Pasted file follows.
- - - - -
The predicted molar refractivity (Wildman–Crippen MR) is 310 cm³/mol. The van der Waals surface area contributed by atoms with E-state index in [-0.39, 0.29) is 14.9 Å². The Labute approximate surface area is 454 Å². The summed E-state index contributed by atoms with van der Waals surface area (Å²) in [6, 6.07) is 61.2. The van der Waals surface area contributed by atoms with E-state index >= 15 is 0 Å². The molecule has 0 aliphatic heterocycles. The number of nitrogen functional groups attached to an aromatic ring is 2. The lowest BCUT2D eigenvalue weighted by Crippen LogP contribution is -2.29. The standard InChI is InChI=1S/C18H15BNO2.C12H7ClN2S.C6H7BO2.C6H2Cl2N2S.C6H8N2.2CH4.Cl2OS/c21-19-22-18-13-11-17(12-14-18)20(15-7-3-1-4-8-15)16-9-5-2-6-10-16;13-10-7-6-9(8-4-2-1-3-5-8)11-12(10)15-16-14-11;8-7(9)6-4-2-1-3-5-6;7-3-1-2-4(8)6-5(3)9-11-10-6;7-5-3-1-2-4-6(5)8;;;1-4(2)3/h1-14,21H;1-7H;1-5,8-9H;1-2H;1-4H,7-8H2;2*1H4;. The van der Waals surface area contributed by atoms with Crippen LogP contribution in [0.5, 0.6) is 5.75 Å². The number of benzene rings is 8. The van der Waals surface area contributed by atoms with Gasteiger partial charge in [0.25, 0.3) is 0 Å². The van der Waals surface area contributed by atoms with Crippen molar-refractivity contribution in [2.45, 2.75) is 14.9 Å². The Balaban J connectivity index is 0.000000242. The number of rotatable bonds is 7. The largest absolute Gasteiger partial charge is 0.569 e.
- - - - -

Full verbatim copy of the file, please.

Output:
The predicted molar refractivity (Wildman–Crippen MR) is 310 cm³/mol. The van der Waals surface area contributed by atoms with E-state index in [-0.39, 0.29) is 14.9 Å². The Labute approximate surface area is 454 Å². The summed E-state index contributed by atoms with van der Waals surface area (Å²) in [6, 6.07) is 61.2. The van der Waals surface area contributed by atoms with E-state index >= 15 is 0 Å². The molecule has 0 aliphatic heterocycles. The number of nitrogen functional groups attached to an aromatic ring is 2. The lowest BCUT2D eigenvalue weighted by Crippen LogP contribution is -2.29. The standard InChI is InChI=1S/C18H15BNO2.C12H7ClN2S.C6H7BO2.C6H2Cl2N2S.C6H8N2.2CH4.Cl2OS/c21-19-22-18-13-11-17(12-14-18)20(15-7-3-1-4-8-15)16-9-5-2-6-10-16;13-10-7-6-9(8-4-2-1-3-5-8)11-12(10)15-16-14-11;8-7(9)6-4-2-1-3-5-6;7-3-1-2-4(8)6-5(3)9-11-10-6;7-5-3-1-2-4-6(5)8;;;1-4(2)3/h1-14,21H;1-7H;1-5,8-9H;1-2H;1-4H,7-8H2;2*1H4;. The van der Waals surface area contributed by atoms with Crippen LogP contribution in [0.5, 0.6) is 5.75 Å². The number of benzene rings is 8. The van der Waals surface area contributed by atoms with Gasteiger partial charge in [0.25, 0.3) is 0 Å². The van der Waals surface area contributed by atoms with Crippen molar-refractivity contribution in [2.45, 2.75) is 14.9 Å². The Balaban J connectivity index is 0.000000242. The number of rotatable bonds is 7. The largest absolute Gasteiger partial charge is 0.569 e.